All projects start with a single default model, if you do not name this it may be referenced as main. If you would like to "model" off from this main model and work on multiple different versions of your data in parallel or if you want to segment separate parts of your data from each other, that is where models come in.

# How Do I Use Models?

You can add as many additional models to your projects as you would like. Speckle Web App gives you the option of creating new models and switching between them.

Let's say you have a very large design you want to add to a single project, but your collaborators from different disciplines don't want to receive the whole design every time. You could split the design up into different models: Structural, MEP, Architecture.

Or perhaps you have a complex design that encompasses a site with multiple separate buildings. You could still contain the whole design in a single project, but create a separate model for each building: Building A, Building B, Building C.

Maybe you're working on a smaller scale and you would like to present different facade options to the client. The project could be split into Option A, Option B, and Option C models which you could then easily switch between to explore the different options in your next meeting.

If you happen to be familiar with git, you might be wondering "Can I also merge the content of a model into another one?". The answer is yes, but currently that can only happen inside one of the AEC software for which we have connectors or prgammatically using our SDKs. The merged data can then be re-sent to an existing or new model.

# Versions

# What are Versions?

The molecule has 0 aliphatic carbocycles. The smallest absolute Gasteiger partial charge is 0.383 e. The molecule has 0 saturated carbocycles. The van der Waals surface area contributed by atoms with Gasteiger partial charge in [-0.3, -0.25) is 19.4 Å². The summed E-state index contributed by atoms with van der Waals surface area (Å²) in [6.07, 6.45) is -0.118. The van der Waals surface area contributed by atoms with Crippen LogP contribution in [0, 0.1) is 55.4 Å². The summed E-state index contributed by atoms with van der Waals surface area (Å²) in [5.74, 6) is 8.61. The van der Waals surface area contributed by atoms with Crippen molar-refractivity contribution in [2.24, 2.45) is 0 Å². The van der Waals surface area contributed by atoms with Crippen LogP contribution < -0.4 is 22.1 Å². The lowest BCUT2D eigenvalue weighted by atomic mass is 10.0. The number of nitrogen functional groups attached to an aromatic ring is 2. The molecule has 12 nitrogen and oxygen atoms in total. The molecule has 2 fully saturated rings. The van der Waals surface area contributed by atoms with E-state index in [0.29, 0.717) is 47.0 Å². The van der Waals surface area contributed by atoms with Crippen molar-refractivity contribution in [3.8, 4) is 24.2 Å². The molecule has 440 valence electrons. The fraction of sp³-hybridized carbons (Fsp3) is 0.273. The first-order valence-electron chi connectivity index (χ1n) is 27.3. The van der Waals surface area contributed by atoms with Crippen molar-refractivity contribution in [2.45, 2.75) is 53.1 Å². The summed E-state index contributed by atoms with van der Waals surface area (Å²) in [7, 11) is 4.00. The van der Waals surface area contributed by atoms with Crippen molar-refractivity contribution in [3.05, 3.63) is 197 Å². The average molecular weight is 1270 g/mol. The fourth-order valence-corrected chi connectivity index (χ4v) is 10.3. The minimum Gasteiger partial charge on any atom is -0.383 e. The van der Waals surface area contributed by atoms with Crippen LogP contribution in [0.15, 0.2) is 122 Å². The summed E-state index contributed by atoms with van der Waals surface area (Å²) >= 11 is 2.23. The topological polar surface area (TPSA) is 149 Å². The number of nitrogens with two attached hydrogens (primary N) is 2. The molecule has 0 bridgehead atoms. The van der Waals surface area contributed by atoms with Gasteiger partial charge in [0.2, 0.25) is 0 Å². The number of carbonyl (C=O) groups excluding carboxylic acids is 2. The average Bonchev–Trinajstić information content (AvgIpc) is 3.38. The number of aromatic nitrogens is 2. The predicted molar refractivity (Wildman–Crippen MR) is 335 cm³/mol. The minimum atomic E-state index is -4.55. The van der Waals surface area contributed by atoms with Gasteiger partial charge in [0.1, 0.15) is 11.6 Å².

Versions are essentially a snapshot of your data - a point in time where you have "published" your changes. They allow you to track the changes in your project models and easily see who changed what and when. The great thing about versions is that they create a timeline of all the changes your project models go through and give you the possibility of going back in time, resetting your model to any version - whenever you want!

Each time you send data to Speckle, you are automatically creating a new version which contains all the objects in your project along with additional information such as the time, date, and author of the version. You can also add an optional version message which is a short description of what you've changed. Like a project, each version is assigned a generated versionId which can be used to identify and retrieve it. You can go back in time and look at the history of your project through the series of versions.

Say goodbye to saving your files as "AM_Project_Design-final", "AM_Project_Design-final-final", "AM_Project_Design-final-final-latest"...!


Please Note: Versions aren't editable, you can change their message but not their content. Sent the wrong data? No problem - simply send the correct data and work from that version instead.

# How Do I Use Versions?

If you have used a connector and you've sent data to a project, you've already used them! Each time data is sent to a project, a version is created. To help you keep track of the changes in your project, it is a good idea to add a version message that succinctly describes what the version contains. Some of the connectors pre-populate a default version message for you, but you are still free to write your own to add more detail.

When receiving data in a connector, you have the option of either staying synced with the latest version or receiving a specific version based on the versionId. If you choose to stay on the latest version, you'll see a notification when someone else has sent new data to the Project. When you see this, you'll be able to use the receive function to get the new version and update your file.

# What Next?

For some users, this is their first time hearing about projects, models and versions. Your head must be spinning!

However, some users can't get enough of this and are ready to learn all about some of our more advanced topics. For these users, we've got you covered! See our Advanced Concepts page for more.